Back in the times of World War II, the Warsaw Ghetto was popular among Jewish ghettos owing to the Nazi occupation in Europe. In Warsaw, the Germans agreed for a Ghetto in 1940 and all the Jewish residents residing in Warsaw had to move to the Ghetto area, which was sealed away from the city. The wall separating the ghetto and city was 10 feet high and barbed wire was topped on it, which forced all the Jews from adjoining areas to move in here and it went up to a tune of 400,000. There were an average of 7.2 people per room and Willy Georgin managed to capture some of the best photos. He shot four rolls of films and when he was shooting in the fifth roll; his camera was confiscated by the German authorities. Luckily, the first four rolls were not spotted and with this, he could come up these amazing photos. Later, Willy developed the four rolls and it was preserved for the next fifty years. When Rafael Scharf from London was researching about ghettos, he spotted these photos and published it in 1993 in his book titled In the Warsaw Ghetto: Summer 1941.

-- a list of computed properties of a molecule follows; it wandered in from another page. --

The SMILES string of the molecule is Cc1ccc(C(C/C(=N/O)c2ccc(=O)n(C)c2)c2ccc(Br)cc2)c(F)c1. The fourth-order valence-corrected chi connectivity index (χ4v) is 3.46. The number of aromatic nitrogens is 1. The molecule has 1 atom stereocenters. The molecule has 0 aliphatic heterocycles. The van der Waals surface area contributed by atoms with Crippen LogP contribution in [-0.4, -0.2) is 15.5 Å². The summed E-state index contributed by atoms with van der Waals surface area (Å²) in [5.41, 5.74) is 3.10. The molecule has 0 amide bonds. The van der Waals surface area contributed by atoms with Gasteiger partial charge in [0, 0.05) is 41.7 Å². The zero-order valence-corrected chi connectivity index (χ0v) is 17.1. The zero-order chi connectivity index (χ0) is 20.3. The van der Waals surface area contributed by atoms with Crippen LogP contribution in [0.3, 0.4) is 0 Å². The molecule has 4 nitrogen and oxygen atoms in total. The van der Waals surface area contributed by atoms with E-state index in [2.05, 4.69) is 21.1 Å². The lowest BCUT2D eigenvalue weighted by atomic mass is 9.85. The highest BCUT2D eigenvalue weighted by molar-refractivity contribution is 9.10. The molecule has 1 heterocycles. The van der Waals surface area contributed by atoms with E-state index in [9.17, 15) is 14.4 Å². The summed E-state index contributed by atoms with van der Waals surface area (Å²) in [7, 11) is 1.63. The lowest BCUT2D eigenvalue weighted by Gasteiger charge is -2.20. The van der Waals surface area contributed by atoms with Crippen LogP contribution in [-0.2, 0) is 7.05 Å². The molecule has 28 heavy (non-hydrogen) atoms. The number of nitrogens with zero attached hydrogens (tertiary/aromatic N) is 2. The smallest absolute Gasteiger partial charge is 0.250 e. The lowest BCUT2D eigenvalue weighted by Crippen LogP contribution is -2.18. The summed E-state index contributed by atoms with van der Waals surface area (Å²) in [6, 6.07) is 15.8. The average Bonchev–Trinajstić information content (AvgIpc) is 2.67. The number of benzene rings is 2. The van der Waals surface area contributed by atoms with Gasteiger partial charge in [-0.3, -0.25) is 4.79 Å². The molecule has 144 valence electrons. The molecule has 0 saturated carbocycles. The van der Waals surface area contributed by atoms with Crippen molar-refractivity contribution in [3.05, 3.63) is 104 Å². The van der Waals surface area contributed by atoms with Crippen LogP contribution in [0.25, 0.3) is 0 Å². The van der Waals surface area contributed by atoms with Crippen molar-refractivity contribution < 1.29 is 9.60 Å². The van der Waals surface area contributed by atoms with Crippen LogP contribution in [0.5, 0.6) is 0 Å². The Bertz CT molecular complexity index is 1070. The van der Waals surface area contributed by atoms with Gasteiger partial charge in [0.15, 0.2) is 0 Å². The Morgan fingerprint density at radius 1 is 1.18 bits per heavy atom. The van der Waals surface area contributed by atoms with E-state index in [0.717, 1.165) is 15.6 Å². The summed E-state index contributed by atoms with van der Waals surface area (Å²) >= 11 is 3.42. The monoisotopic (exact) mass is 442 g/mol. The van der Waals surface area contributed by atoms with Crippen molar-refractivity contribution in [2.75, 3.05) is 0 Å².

Scroll down and take a look at these amazing photos.